There is no news from the front, but here is an overview of the progress in recent weeks. The Ukrainian army is again experiencing a shortage of ammunition (according to ABC News, the United States has reduced the supply of shells to Ukraine by more than 30%). Europe does not refuse help, but, according to the head of the international committee of the Bundestag, Michael Roth, the warehouses of the Bundeswehr in terms of assortment now resemble a Soviet department store, and it takes time to restart the military industry. However, Germany allocated a military aid package of 1.3 billion euros to Ukraine, which included four IRIS-T air defense systems and artillery shells.
In Russia, the recruitment of prisoners and migrants to the front continues: politician Ilya Yashin spoke about the visit of representatives of the Ministry of Defense to the Smolensk colony, where he is in quarantine; in Berdsk, Novosibirsk region, a citizen of Kazakhstan Pavel Kontorbaev received Russian citizenship in exchange for signing a contract to participate in the war. Some are returning from the war: after six months in Storm Z, a member of a gang of Satanists arrived in the Yaroslavl region; in 2010, he was sentenced to 20 years in prison for the ritual murder of four teenagers; Putin pardoned him. On Sakhalin, a serviceman who refused to go to war in front of his colleagues was sentenced to two years and 10 months in prison.
The Civic Council operating in Poland has been added to the register of “undesirable” organizations in Russia – it helps Russian volunteers join the Armed Forces of Ukraine in the war against the Russian army.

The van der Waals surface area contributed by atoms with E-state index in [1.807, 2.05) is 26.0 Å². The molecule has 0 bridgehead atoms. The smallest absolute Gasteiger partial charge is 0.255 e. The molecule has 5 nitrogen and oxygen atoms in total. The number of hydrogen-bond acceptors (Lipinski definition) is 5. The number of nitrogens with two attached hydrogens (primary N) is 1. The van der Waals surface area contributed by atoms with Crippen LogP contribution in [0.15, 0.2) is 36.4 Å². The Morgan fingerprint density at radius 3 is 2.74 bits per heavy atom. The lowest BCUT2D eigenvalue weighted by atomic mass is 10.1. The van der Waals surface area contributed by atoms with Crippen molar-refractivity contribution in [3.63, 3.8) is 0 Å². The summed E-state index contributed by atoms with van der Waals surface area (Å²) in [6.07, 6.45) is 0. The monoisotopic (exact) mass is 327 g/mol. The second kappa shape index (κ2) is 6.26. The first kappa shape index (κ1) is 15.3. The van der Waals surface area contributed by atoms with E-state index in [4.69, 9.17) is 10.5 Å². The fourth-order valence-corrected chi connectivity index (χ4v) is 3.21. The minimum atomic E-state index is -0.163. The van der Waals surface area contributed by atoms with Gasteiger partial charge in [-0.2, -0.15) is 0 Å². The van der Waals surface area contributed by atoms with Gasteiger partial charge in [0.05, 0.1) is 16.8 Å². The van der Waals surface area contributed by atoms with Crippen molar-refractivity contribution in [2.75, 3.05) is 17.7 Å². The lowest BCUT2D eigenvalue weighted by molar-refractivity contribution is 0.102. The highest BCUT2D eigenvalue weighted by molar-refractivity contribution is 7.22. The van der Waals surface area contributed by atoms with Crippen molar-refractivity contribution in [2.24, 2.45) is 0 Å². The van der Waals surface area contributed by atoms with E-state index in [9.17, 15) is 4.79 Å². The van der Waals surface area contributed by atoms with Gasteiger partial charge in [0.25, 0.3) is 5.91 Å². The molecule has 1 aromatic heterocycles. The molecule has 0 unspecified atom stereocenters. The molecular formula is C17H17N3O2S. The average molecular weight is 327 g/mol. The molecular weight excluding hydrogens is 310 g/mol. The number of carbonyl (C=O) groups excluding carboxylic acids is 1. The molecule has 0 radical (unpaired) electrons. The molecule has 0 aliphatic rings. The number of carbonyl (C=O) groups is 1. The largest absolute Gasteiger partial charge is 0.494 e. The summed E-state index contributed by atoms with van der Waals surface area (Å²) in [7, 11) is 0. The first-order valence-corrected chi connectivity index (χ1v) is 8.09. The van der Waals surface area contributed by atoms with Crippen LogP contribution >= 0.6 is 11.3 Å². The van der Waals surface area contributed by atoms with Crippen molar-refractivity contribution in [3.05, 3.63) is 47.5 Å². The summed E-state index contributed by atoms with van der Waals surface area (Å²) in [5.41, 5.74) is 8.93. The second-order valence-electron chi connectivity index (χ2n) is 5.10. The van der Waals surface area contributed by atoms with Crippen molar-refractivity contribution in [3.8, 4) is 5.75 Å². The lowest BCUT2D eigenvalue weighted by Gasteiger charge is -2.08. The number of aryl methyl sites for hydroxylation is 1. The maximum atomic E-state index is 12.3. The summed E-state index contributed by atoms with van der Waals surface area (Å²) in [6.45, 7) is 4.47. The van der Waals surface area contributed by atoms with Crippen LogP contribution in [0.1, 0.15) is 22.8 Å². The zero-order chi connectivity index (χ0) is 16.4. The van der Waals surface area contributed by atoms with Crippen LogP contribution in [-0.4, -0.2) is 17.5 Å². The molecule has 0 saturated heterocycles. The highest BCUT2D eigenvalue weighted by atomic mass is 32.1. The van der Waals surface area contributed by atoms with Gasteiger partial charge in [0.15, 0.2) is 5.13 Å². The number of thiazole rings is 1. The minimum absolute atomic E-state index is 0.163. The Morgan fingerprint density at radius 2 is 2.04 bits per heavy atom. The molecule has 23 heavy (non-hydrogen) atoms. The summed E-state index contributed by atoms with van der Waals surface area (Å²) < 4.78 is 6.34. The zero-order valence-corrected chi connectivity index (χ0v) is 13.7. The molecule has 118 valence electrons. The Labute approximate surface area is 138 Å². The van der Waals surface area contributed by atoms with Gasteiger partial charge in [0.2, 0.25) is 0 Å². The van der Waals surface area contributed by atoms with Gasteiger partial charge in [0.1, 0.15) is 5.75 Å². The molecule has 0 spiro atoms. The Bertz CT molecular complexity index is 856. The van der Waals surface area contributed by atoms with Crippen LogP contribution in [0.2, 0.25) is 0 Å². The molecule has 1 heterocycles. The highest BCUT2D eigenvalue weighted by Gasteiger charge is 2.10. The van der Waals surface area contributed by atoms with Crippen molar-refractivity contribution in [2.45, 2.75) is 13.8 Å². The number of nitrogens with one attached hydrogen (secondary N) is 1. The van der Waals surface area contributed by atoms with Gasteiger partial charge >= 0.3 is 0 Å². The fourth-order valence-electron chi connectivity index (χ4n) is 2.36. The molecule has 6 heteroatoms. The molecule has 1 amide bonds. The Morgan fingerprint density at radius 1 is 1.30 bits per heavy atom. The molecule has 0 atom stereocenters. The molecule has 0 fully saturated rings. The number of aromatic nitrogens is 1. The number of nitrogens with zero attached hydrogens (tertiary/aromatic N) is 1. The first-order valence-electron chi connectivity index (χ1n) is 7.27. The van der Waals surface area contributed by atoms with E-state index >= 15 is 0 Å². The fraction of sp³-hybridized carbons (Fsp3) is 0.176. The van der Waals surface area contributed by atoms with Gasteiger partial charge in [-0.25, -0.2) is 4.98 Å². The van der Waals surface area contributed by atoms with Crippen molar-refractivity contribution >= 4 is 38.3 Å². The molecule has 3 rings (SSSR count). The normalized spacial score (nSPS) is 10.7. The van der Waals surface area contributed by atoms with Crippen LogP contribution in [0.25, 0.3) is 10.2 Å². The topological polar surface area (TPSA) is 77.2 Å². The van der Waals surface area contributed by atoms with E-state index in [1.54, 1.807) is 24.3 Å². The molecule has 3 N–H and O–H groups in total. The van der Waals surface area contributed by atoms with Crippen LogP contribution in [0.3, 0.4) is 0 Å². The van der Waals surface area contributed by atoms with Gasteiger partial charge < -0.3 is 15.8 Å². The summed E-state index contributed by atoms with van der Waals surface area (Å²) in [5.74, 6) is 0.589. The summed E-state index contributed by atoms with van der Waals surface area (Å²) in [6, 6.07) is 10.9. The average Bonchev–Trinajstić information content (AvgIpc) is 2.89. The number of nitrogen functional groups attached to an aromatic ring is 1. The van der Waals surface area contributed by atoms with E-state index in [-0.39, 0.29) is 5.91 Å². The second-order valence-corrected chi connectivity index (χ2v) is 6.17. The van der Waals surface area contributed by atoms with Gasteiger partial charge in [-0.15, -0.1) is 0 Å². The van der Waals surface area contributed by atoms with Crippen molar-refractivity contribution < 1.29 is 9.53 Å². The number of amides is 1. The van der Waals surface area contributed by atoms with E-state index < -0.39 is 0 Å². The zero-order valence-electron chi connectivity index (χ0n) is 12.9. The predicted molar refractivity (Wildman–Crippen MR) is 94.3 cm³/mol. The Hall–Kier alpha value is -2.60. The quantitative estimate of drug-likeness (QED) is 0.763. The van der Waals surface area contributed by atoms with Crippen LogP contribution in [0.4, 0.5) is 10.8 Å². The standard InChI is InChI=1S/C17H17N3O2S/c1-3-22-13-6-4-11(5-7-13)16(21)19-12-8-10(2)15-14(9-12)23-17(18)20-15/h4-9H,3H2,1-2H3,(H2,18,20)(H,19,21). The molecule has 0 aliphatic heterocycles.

Putin’s elections. The head of the Central Election Commission, Ella Pamfilova, accused “some scumbags” who left the country and “waiters hiding in Russia” of working to “discredit” the upcoming presidential elections. She did not explain what exactly they were doing. Perhaps she was referring to Navalny, whose team published the results of a survey he started: the majority of respondents do not know how to act in the presidential elections and agree to support any “candidate against Putin” (Evgeny Roizman, Dmitry Muratov and even Yavlinsky are mentioned as options) . A journalist from Rzhev, Ekaterina Duntsova, who decided to nominate her candidacy for the presidential election, was immediately summoned to the prosecutor’s office.
State. According to sources of The Moscow Times, on the eve of his revolt, Prigozhin was going to speak at a round table in the State Duma to criticize the military leadership of Russia, because he needed a “picture with a coat of arms” to reach Putin (what went wrong, sources do not know). The Ministry of Education and Science, probably in search of spies, asked the institutes of the Academy of Sciences for lists of employees who participated in international scientific events, with “detailed information” about each. Nizhny Novgorod Governor Gleb Nikitin introduced a bill to the regional legislative assembly prohibiting private clinics from performing abortions.
Judicial procedural innovations. Alexei Navalny (he was sent to a punishment cell for the 23rd time), contrary to all the rules, is not transferred to a special regime colony, where he should be kept under the latest verdict on extremism, because investigative actions are being carried out on him in the next criminal case – on terrorism. To transfer him to a pre-trial detention center for this would apparently be too much of an indulgence, and the investigators do not want to go to Siberia. But he is not the only one special: in St. Petersburg, the trial of Victoria Petrova, accused of spreading “fakes” about the Russian army, was moved to a psychiatric hospital and closed from the press.
Repressions against undesirables of all stripes: